EPA faces lawsuits for animal confinement air pollution


A pig at St Werburghs City Farm in the United Kingdom. (Ed Mitchell/Flickr)
A pig at St Werburghs City Farm in the United Kingdom. (Ed Mitchell/Flickr)

Nick Fetty | January 29, 2015

Two lawsuits were brought against the U.S. Environmental Protection Agency on Wednesday alleging that the group isn’t doing enough to prevent air pollution caused by large animal confinement facilities.

The lawsuits filed in U.S. District Court in Washington D.C. were brought about by a coalition of eight groups including the  Environmental Integrity Project, the Humane Society of the United States, Center for Food Safety, Sierra Club, Friends of the Earth, Clean Wisconsin, Iowa Citizens for Community Improvement, and the Association of Irritated Residents (represented by the Center on Race, Poverty & the Environment). The coalition says that the lack of regulation by the EPA has allowed factory farms to pollute the air and threaten public health.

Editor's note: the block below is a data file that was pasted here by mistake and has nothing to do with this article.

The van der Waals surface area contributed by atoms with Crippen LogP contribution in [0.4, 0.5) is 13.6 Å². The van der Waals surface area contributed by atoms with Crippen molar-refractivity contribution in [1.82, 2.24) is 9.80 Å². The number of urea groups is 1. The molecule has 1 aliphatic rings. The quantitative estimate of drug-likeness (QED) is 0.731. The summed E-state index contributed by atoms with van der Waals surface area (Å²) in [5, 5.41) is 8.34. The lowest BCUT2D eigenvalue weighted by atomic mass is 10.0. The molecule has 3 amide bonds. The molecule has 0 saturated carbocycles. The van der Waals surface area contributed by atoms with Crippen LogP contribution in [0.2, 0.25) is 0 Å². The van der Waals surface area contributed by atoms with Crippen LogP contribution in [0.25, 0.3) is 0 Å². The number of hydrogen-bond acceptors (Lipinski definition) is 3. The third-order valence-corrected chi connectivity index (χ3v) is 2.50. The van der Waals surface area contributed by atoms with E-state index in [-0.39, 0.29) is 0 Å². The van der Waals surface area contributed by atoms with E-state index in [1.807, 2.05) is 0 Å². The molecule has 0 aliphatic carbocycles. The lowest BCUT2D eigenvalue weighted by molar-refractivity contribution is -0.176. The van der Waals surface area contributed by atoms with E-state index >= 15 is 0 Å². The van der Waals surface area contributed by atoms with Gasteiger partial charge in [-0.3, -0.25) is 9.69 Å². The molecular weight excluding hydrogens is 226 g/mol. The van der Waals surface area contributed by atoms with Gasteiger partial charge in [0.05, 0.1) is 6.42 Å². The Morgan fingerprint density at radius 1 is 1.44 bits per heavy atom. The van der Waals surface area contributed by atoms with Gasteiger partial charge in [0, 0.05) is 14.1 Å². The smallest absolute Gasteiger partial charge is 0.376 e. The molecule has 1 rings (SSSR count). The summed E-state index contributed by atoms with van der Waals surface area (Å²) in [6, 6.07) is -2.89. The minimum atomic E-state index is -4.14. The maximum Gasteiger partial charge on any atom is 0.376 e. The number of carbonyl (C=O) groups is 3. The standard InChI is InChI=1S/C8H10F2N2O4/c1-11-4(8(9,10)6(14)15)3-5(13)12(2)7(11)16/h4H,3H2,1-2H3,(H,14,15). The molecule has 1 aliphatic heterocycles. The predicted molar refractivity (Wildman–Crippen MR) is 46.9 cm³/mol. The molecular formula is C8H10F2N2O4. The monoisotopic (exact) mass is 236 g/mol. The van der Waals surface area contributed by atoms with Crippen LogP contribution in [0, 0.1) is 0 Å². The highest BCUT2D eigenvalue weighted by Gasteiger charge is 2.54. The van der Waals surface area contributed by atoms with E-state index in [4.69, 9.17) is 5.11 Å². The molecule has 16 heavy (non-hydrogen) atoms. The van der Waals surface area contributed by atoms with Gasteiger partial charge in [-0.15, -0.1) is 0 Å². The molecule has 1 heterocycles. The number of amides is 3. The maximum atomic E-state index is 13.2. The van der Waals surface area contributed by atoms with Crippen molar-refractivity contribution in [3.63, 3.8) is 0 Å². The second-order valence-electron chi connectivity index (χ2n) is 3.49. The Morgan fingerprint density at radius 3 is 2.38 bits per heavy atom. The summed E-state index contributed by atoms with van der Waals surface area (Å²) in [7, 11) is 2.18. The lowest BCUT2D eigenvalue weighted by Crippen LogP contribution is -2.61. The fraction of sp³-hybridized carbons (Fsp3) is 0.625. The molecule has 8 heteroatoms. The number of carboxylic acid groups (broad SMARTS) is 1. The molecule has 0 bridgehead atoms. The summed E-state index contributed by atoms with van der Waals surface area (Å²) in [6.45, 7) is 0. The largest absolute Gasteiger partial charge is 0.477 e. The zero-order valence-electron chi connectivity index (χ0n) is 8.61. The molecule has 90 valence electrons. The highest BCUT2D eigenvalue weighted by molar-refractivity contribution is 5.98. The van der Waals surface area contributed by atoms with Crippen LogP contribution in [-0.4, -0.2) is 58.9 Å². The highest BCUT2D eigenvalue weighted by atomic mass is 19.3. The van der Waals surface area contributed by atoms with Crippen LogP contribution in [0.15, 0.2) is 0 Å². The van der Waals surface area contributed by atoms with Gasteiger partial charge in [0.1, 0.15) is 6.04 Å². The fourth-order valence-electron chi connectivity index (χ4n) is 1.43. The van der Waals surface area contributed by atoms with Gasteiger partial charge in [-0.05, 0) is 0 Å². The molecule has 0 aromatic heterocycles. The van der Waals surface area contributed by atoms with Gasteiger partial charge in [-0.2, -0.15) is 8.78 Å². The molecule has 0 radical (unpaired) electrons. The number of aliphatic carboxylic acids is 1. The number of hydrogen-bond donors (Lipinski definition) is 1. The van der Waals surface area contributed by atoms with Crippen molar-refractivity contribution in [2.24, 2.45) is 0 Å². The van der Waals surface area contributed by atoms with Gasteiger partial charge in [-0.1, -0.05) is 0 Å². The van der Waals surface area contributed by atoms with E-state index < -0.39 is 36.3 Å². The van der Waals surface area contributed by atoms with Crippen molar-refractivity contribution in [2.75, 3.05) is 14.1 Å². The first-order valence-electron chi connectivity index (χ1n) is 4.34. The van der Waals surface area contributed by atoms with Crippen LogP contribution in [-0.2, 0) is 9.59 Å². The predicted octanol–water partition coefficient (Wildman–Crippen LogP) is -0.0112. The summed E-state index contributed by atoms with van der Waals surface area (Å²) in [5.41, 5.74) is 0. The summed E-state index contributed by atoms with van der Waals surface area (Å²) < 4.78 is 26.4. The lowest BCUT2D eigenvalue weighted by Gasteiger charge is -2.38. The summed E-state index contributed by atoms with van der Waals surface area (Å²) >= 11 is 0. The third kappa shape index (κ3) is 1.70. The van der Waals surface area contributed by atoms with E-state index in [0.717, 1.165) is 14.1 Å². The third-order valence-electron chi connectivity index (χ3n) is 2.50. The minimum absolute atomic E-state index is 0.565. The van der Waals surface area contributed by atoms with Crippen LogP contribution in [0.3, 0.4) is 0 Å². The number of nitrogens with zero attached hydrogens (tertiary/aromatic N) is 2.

Specifically the lawsuits pertain to petitions filed in 2009 and 2011. The 2009 petition was filed by the Humane Society of the United States and called for concentrated animal feeding lots – or CAFOs – to be categorized as a source of pollution under the Clean Air Act and for new standards to be enforced on new and existing CAFOs. The Environmental Integrity Project filed the 2011 petition and sought health-based standards for ammonia emissions. The lawsuit asks for the EPA to respond to these petitions within 90 days.

A spokesman for the National Cattlemen’s Beef Association said that beef producers have made efforts to reduce pollution without government intervention and between 2005 and 2011 were able cut emissions in water by 10 percent and greenhouse gas production by 2 percent. However, Iowa Pork Producers and an Iowa State University professor say that the link connecting CAFOs to health hazards is inconclusive.

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